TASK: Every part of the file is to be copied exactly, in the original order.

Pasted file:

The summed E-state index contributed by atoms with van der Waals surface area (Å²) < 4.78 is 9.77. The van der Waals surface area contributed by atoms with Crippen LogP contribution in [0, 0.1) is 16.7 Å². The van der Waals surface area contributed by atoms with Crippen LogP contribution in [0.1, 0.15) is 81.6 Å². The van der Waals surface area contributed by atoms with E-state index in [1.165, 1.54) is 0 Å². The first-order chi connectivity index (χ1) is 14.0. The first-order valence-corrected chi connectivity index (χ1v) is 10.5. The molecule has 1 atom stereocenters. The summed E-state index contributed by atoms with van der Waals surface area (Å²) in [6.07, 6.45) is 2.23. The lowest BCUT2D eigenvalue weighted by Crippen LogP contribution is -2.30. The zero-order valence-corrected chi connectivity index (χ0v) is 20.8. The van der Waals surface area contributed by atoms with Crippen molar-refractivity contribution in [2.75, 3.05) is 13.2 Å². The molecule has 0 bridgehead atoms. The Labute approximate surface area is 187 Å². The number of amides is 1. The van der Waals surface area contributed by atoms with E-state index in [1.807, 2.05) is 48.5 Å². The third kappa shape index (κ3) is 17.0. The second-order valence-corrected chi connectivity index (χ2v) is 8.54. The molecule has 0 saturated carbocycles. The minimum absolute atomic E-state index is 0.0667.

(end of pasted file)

The summed E-state index contributed by atoms with van der Waals surface area (Å²) < 4.78 is 9.77. The van der Waals surface area contributed by atoms with Crippen LogP contribution in [0, 0.1) is 16.7 Å². The van der Waals surface area contributed by atoms with Crippen LogP contribution in [0.1, 0.15) is 81.6 Å². The van der Waals surface area contributed by atoms with E-state index in [1.165, 1.54) is 0 Å². The first-order chi connectivity index (χ1) is 14.0. The first-order valence-corrected chi connectivity index (χ1v) is 10.5. The molecule has 1 atom stereocenters. The summed E-state index contributed by atoms with van der Waals surface area (Å²) in [6.07, 6.45) is 2.23. The lowest BCUT2D eigenvalue weighted by Crippen LogP contribution is -2.30. The zero-order valence-corrected chi connectivity index (χ0v) is 20.8. The van der Waals surface area contributed by atoms with Crippen molar-refractivity contribution in [2.75, 3.05) is 13.2 Å². The molecule has 0 bridgehead atoms. The Labute approximate surface area is 187 Å². The number of amides is 1. The van der Waals surface area contributed by atoms with E-state index in [1.807, 2.05) is 48.5 Å². The third kappa shape index (κ3) is 17.0. The second-order valence-corrected chi connectivity index (χ2v) is 8.54. The molecule has 0 saturated carbocycles. The minimum absolute atomic E-state index is 0.0667.